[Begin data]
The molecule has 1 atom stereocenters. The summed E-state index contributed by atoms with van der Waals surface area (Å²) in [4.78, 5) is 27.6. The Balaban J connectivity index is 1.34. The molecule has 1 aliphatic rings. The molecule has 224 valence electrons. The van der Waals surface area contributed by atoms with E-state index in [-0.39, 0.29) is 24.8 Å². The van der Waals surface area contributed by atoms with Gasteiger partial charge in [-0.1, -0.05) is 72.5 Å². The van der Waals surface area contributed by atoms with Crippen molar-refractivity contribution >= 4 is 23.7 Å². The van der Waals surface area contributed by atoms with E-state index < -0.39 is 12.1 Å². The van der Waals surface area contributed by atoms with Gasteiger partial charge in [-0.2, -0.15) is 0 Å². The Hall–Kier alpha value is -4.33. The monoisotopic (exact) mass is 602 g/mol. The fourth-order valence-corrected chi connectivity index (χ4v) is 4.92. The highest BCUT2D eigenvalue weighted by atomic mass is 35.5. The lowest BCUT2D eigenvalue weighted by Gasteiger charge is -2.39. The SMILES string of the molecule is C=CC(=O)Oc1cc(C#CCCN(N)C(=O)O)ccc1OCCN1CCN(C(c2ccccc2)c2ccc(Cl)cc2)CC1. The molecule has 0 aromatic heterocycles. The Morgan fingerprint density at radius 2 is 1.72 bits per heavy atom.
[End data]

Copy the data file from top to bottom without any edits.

The molecule has 1 atom stereocenters. The summed E-state index contributed by atoms with van der Waals surface area (Å²) in [4.78, 5) is 27.6. The Balaban J connectivity index is 1.34. The molecule has 1 aliphatic rings. The molecule has 224 valence electrons. The van der Waals surface area contributed by atoms with E-state index in [-0.39, 0.29) is 24.8 Å². The van der Waals surface area contributed by atoms with Gasteiger partial charge in [-0.1, -0.05) is 72.5 Å². The van der Waals surface area contributed by atoms with Crippen molar-refractivity contribution >= 4 is 23.7 Å². The van der Waals surface area contributed by atoms with E-state index < -0.39 is 12.1 Å². The van der Waals surface area contributed by atoms with Gasteiger partial charge in [-0.2, -0.15) is 0 Å². The Hall–Kier alpha value is -4.33. The monoisotopic (exact) mass is 602 g/mol. The fourth-order valence-corrected chi connectivity index (χ4v) is 4.92. The highest BCUT2D eigenvalue weighted by atomic mass is 35.5. The lowest BCUT2D eigenvalue weighted by Gasteiger charge is -2.39. The SMILES string of the molecule is C=CC(=O)Oc1cc(C#CCCN(N)C(=O)O)ccc1OCCN1CCN(C(c2ccccc2)c2ccc(Cl)cc2)CC1. The molecule has 0 aromatic heterocycles. The Morgan fingerprint density at radius 2 is 1.72 bits per heavy atom.